Tisha Herrera

Tisha Herrera in front of her class at Roi Klein School in Netanya, Israel.

Tisha Herrera isn’t the typical candidate for Masa Israel Teaching Fellows, an immersive and long-term educational program for people ages 18-30. Her father is Ndee (Apache) and her mother’s heritage is a combination of Greek and Spanish. Six years ago, her mother discovered her Jewish ancestry through a DNA test.

“It turns out that my grandmother knew about it and kept it a secret,” Herrera said.

As a teenager, before she knew she was Jewish, Herrera had vacationed in Israel. After the DNA test, she spent several months in Tel Aviv before returning to finish her degree in communications at George Mason University in Virginia.

Before joining Masa, Herrera lived in South Korea teaching English to kids from elementary through high school. She was happy and learning Korean, yet another language for her after Mandarin and Spanish. But she felt that God wanted her to return to Israel.

“If I’m being honest, I was a bit hesitant to say yes immediately. I was establishing myself in South Korea — and life was good,” she said.

She was receiving a lot of emails from Masa at the time. Before making her decision, she went to stay with her parents in Gold Canyon in Pinal County.

Masa prides itself on offering young people an “authentic, unmediated and challenging journey into Israeli society, culture, politics and history,” according to its website. Since being founded in 2004 by the government of Israel and The Jewish Agency, it has brought 180,000 people to Israel from more than 60 countries. It assists participants financially and logistically depending on individual need and experience.

She decided to take the plunge. It would be her third year of teaching and working with kids, “and I feel like three is a good number and if the Lord wants me to continue teaching, then I’ll do it with Masa,” she said.

It was the best decision she could have made, she said. “I love all my kids. They’re hilarious and so intelligent — I’m just honestly so blessed that I have them.”

Teaching English is a way to remove social and cultural barriers, she said. That’s what she does for elementary students at Roi Klein School, a religious school for observant Jewish students in Netanya, Israel.

“My students are so loving, and so many of them run up to me and jump into my arms. They make me laugh on a daily basis,” she said.

The majority of her students speak at least some English already. They’re fascinated by her facility with Korean and Mandarin. She’s still learning Hebrew and the kids like to test her vocabulary.

“They love to hear me count and say, ‘Good morning’ and just literally anything! It makes me so happy,” she said. She calls her host teacher at the school her “lighthouse” and considers their relationship almost like mother and daughter. The sad thought of leaving her and the children has caused Herrera to consider extending her contract another six months when it’s up on July 2.

The principal is kind but shy and though he doesn’t speak English well, she has been practicing with him. Usually, there would be another Masa fellow like her at the school but she’s the only one now. Still, she said it’s better this way. She can work one-on-one with the students and get to know them.

With no more than 10 students in a class, “we can vibe together. There’s no pressure and we can make jokes. And these kids, they just crack me up,” she said.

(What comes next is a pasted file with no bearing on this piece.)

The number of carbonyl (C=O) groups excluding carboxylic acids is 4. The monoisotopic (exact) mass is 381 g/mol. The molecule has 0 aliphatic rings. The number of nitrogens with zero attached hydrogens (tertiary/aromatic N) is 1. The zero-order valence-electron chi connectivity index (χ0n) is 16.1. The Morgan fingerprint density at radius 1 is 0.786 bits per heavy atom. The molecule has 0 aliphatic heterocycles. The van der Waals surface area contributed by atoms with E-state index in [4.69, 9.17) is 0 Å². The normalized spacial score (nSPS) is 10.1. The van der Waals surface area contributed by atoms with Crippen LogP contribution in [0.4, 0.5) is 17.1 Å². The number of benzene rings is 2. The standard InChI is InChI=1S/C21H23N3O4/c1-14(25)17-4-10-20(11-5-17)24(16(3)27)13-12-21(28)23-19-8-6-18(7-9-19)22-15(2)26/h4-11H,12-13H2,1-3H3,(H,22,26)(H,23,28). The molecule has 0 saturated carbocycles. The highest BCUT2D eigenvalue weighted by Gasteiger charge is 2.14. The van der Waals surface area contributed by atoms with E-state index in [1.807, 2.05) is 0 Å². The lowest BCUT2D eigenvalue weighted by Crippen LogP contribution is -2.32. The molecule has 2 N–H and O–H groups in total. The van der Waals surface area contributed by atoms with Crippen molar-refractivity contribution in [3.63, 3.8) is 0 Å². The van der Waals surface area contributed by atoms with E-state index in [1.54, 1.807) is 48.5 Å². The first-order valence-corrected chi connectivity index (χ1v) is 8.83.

Masa pays for her food and board in the program; she lives in a house with three roommates but has her own room.

“I’m 28 and I haven’t had a roommate for a very long time. So the adjustment period was … interesting. But I think we’ve worked it out,” she said.

Herrera, who said she’s “just as Jewish as everyone here and feels like a complete Jew,” recognized that the way she experiences faith is a bit unique.

“The relationship that I have with the Lord sometimes can offend people,” she said. She’s very curious about other religions and reads the New Testament. She also reads the Hebrew Bible daily, which brings her a sense of peace and makes her feel whole, she said.

“I don’t think anything should be off limits necessarily, because it’s your relationship with God, however you decide to define that,” she said.

Still, she tried to fly under the radar to avoid making waves. She kept her religious beliefs and curiosity to herself until someone found a gift with a cross on it that her parents gave her.

Because Herrera also identifies with Christianity and “loves Jesus as a Jew,” though she is not a Messianic Jew, she has faced accusations from someone who suspected her of anti-Jewish feelings. That couldn’t be further from the truth, she explained.

“I’m a Zionist. I love Israel with all of my heart and I love the Lord with all of my heart,” she said.

While her views are unconventional, her colleagues at the school have not raised any reservations.

“They know that I’m Jewish and that’s all that matters, because that should be all that matters, right? It’s something that I pray about every day. I love the Lord but I don’t know what’s going to happen, and I don’t know exactly why he wanted me to come here. I think he wanted me to meet certain people, be at the school, interact with the people in my community and be kind to them. If he wants me to make aliyah, I will.

“People in foreign countries have been surprised that there are Americans like me and I tell them we’re not all the same. There is no look to Americans — just like there’s no look to Jewish people. We’re all unique and different,” she said. JN

To learn more about Masa, visit masaisrael.org.